When extended Unemployment Insurance benefits expired late last month, 1.3 million jobless Americans immediately lost that bit of safety net; if Congress fails to act, another 3.6 million Americans will lose this support by the end of 2014. Senate Majority Leader Harry Reid recently said that on Monday the Senate will take up a temporary extension. Getting it done would not only be smart economics but it's also simply the right thing to do.
Many on the right oppose extending benefits under the deeply dubious theory that too much unemployment compensation makes the social safety net a comfy hammock, to borrow Paul Ryan's evocative simile. Why would people work, the theory goes, when they can get paid to not work? So people like Kentucky Sen. Rand Paul paint opposition to extended benefits as being rooted in concern for the jobless who suffer under the seductive yolk of big government's helping hand – never mind that the study he cites doesn't say what he says it says. And never mind that in order to receive jobless benefits, you have to be actively seeking a job, meaning that cutting benefits could actually discourage people from continuing to look for work. And never mind the paltry nature of support. As I wrote in my column last month:
The National Employment Law Project notes that "while the average American family spends $1,407 per month on housing alone, the average monthly extension benefit is only $1,166." Still the modest sums help: According to the Council of Economic Advisers, in 2012 alone unemployment insurance benefits "lifted an estimated 2.5 million people out of poverty." Further, the National Employment Law Project estimates, 446,000 of those people were children.
If members of Congress (and for that matter the yammering class) need any further evidence of the importance of extending benefits, the state of North Carolina has been unkind enough to conduct an experiment in punishing the unemployed. Last February the state enacted a law which not only slashed the duration (from 26 weeks to 12-20 weeks) and amount (from a maximum of $535 to $350 per week) of unemployment benefits, but also managed to run afoul of the federal jobless program, disqualifying North Carolinians from receiving those benefits.
So what happened when the lazy parasites were forced to stop suckling at the governmental teet? BloombergBusinessweek's Joshua Green has a good piece today answering that question:
At first glance, the effect appears to be positive. North Carolina's unemployment rate dropped dramatically, from 8.8 percent to 7.4 percent between July and November. By comparison, the national unemployment rate fell by 0.6 percent over the same period. A closer look, however, suggests that North Carolina's unemployment numbers have fallen not because the long-term jobless have found work but because they've quit looking altogether. As a result, the state no longer counts them as unemployed.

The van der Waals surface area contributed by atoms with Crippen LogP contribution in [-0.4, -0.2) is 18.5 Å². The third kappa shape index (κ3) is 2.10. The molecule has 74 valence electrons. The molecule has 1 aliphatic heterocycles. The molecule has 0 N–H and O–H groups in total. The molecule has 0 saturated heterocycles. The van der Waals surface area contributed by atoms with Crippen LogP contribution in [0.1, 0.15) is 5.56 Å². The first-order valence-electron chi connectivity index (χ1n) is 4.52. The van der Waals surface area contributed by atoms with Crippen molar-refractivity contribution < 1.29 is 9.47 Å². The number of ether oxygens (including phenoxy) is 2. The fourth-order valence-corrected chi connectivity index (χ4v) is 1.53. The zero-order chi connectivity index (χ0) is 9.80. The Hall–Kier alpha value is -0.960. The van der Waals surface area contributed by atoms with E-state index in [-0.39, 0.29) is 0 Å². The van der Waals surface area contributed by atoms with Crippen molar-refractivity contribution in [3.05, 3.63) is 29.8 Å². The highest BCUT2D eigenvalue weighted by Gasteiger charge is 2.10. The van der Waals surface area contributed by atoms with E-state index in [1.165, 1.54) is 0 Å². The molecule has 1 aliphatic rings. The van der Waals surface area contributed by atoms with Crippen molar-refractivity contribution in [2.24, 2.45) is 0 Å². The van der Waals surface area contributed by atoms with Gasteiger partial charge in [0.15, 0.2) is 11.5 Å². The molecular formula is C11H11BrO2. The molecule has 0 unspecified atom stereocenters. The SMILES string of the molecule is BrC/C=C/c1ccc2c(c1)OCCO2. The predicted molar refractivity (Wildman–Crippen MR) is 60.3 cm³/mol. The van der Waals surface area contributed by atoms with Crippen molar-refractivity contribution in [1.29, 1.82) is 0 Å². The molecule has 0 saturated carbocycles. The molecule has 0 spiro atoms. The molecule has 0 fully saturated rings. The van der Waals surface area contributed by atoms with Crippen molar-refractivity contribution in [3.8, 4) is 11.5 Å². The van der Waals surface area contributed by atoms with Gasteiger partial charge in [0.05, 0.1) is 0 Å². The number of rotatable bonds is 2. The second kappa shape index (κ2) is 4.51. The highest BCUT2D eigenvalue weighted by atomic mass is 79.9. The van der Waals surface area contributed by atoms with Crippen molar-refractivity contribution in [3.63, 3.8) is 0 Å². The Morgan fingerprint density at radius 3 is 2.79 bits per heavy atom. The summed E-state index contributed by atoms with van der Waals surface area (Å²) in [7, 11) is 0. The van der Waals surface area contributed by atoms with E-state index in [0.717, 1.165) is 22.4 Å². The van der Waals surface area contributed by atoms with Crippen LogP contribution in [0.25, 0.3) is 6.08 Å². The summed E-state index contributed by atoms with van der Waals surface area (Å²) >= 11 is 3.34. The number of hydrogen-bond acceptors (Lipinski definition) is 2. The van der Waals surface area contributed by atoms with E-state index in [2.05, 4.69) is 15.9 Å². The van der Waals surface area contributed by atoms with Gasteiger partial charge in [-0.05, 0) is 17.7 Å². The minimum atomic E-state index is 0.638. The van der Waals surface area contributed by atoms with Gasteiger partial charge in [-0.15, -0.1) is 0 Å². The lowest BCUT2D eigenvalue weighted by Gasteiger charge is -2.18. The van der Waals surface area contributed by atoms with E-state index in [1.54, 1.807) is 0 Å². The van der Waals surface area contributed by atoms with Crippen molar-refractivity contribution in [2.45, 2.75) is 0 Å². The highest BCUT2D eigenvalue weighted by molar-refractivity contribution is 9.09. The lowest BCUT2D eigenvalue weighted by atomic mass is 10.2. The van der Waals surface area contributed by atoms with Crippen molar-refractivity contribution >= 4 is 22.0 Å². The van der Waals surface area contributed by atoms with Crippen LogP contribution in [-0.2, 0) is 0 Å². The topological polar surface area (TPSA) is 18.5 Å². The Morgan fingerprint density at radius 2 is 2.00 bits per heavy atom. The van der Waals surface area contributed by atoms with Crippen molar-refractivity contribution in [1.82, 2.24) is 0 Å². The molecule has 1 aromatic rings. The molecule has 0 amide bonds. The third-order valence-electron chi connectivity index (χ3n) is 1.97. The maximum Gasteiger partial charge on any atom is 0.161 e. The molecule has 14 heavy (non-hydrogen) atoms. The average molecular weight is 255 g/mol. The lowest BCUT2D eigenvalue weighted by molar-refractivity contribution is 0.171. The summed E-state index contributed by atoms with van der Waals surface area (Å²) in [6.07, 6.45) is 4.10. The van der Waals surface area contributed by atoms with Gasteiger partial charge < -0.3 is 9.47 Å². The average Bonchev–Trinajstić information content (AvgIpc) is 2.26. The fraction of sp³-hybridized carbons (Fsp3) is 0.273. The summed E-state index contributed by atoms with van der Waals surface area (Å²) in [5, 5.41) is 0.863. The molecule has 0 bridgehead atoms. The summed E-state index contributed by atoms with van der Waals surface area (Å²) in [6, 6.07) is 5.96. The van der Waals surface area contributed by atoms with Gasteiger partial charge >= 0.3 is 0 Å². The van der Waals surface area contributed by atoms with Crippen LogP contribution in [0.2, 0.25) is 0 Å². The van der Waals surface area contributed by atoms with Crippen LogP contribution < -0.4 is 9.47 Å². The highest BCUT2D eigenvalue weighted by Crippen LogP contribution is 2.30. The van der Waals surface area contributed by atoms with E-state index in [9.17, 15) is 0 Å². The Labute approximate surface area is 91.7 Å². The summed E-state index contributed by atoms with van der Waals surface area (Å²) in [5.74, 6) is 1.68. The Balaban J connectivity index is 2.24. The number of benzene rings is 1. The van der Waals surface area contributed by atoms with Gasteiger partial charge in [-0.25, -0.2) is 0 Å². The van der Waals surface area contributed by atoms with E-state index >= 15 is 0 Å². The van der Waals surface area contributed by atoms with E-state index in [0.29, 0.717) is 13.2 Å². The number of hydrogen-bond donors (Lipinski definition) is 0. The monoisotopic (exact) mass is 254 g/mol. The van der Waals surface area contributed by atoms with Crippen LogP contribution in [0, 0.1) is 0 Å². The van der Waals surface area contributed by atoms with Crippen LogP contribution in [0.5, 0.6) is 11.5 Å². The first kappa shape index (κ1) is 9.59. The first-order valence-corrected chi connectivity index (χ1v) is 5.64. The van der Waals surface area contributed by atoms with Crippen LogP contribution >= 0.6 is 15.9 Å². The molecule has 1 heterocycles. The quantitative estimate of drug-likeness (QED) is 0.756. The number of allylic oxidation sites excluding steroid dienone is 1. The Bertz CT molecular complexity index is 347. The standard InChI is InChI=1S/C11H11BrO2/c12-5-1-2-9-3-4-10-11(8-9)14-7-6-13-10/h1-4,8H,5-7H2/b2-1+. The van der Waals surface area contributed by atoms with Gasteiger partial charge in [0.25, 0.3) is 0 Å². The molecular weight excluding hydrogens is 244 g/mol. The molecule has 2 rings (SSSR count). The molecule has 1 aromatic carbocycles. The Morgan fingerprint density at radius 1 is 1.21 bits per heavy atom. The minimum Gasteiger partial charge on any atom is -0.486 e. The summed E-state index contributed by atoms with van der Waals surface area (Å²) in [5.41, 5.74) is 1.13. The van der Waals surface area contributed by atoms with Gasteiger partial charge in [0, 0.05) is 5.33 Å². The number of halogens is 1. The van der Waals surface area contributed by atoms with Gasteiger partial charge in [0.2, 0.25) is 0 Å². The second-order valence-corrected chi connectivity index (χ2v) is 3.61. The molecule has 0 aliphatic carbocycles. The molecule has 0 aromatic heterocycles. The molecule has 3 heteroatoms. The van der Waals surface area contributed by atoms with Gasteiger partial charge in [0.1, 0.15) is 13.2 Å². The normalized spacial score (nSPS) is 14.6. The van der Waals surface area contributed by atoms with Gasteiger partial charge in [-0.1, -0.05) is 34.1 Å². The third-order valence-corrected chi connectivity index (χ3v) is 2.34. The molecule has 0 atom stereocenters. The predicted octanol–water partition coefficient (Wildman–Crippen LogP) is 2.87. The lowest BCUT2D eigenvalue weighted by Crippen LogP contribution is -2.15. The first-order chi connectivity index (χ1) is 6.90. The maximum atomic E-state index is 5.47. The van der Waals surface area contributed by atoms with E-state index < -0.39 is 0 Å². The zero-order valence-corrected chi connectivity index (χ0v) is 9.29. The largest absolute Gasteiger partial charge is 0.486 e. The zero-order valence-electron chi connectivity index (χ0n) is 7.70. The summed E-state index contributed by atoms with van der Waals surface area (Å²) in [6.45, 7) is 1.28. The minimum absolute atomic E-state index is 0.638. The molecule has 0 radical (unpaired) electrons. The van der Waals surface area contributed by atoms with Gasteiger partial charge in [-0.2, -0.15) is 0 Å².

As John Quinterno of the economic research firm South by North Strategies tells Green, while the number of unemployed in the state fell by nearly 102,000 year over year, 95,000 of those people aren't counted as jobless not because they found jobs but because they stopped looking. Meanwhile, North Carolina's food banks are getting overwhelmed, reports Bloomberg's Evan Soltas, who quotes one food bank director who oversees seven counties and 230 organizations as saying that "some of our member agencies have been able to meet that need, but many have not."
So what are the odds of Congress doing the right thing? As with many prominent issues these days, Democrats have the public on their side – according to a poll by the Democratic firm Hart Research, 55 percent of voters want the benefits extended. In order to pass an extension through the Senate, Reid will need to peel off at least a handful of Republicans (he already has one – Nevada Sen. Dean Heller, who is co-sponsoring the three month extension Reid is pushing). The Washington Post's Greg Sargent has a good run-down of Republicans from either blue or purple states or from high unemployment red states who might vote with Reid. But, Sargent concludes:
The campaign to pressure Republicans into agreeing to extend UI has essentially amounted to an effort to shame them into it, by highlighting the huge numbers of their own constituents who stand to lose lifelines if they don't act. Local press coverage has dramatically spotlighted the issue within states, as press compilations by Dems show.
But this doesn't appear to be working with too many Republicans.
And even if the Senate passes the bill, odds remain long that House Republicans – who refused to include an extension when they cleared last year's budget deal – will suddenly do the right thing.
If the GOP does block the extension, 2014 is off to a grim start for millions of Americans.
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